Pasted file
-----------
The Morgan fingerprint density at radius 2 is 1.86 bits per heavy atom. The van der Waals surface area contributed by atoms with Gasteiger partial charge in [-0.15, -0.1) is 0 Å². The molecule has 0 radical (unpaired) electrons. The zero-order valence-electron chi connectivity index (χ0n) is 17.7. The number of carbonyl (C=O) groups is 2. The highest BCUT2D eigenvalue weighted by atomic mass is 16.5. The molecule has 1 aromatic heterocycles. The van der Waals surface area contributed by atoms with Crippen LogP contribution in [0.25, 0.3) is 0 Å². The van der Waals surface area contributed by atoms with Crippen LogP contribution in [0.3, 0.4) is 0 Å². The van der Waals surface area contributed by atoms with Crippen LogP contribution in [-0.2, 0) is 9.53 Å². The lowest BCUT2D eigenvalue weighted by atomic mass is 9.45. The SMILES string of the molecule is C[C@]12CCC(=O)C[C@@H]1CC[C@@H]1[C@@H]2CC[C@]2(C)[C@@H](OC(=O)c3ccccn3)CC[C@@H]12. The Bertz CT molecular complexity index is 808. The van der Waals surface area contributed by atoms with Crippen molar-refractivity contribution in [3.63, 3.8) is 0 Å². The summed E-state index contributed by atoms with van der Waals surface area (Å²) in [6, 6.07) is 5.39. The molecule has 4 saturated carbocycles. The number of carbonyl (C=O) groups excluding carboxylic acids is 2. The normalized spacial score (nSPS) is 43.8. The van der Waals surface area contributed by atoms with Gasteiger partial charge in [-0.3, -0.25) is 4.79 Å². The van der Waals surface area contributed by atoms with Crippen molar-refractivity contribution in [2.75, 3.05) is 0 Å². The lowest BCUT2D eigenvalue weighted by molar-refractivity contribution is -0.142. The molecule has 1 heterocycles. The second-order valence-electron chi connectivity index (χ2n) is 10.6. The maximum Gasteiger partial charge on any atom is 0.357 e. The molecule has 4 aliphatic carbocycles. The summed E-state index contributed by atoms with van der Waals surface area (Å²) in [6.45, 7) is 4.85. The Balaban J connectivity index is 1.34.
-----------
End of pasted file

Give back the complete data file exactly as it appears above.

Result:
The Morgan fingerprint density at radius 2 is 1.86 bits per heavy atom. The van der Waals surface area contributed by atoms with Gasteiger partial charge in [-0.15, -0.1) is 0 Å². The molecule has 0 radical (unpaired) electrons. The zero-order valence-electron chi connectivity index (χ0n) is 17.7. The number of carbonyl (C=O) groups is 2. The highest BCUT2D eigenvalue weighted by atomic mass is 16.5. The molecule has 1 aromatic heterocycles. The van der Waals surface area contributed by atoms with Crippen LogP contribution in [0.25, 0.3) is 0 Å². The van der Waals surface area contributed by atoms with Crippen LogP contribution in [0.3, 0.4) is 0 Å². The van der Waals surface area contributed by atoms with Crippen LogP contribution in [-0.2, 0) is 9.53 Å². The lowest BCUT2D eigenvalue weighted by atomic mass is 9.45. The SMILES string of the molecule is C[C@]12CCC(=O)C[C@@H]1CC[C@@H]1[C@@H]2CC[C@]2(C)[C@@H](OC(=O)c3ccccn3)CC[C@@H]12. The Bertz CT molecular complexity index is 808. The van der Waals surface area contributed by atoms with Crippen molar-refractivity contribution in [3.63, 3.8) is 0 Å². The summed E-state index contributed by atoms with van der Waals surface area (Å²) in [6, 6.07) is 5.39. The molecule has 4 saturated carbocycles. The number of carbonyl (C=O) groups excluding carboxylic acids is 2. The normalized spacial score (nSPS) is 43.8. The van der Waals surface area contributed by atoms with Gasteiger partial charge in [-0.3, -0.25) is 4.79 Å². The van der Waals surface area contributed by atoms with Crippen molar-refractivity contribution in [2.75, 3.05) is 0 Å². The lowest BCUT2D eigenvalue weighted by molar-refractivity contribution is -0.142. The molecule has 1 heterocycles. The second-order valence-electron chi connectivity index (χ2n) is 10.6. The maximum Gasteiger partial charge on any atom is 0.357 e. The molecule has 4 aliphatic carbocycles. The summed E-state index contributed by atoms with van der Waals surface area (Å²) in [6.45, 7) is 4.85. The Balaban J connectivity index is 1.34.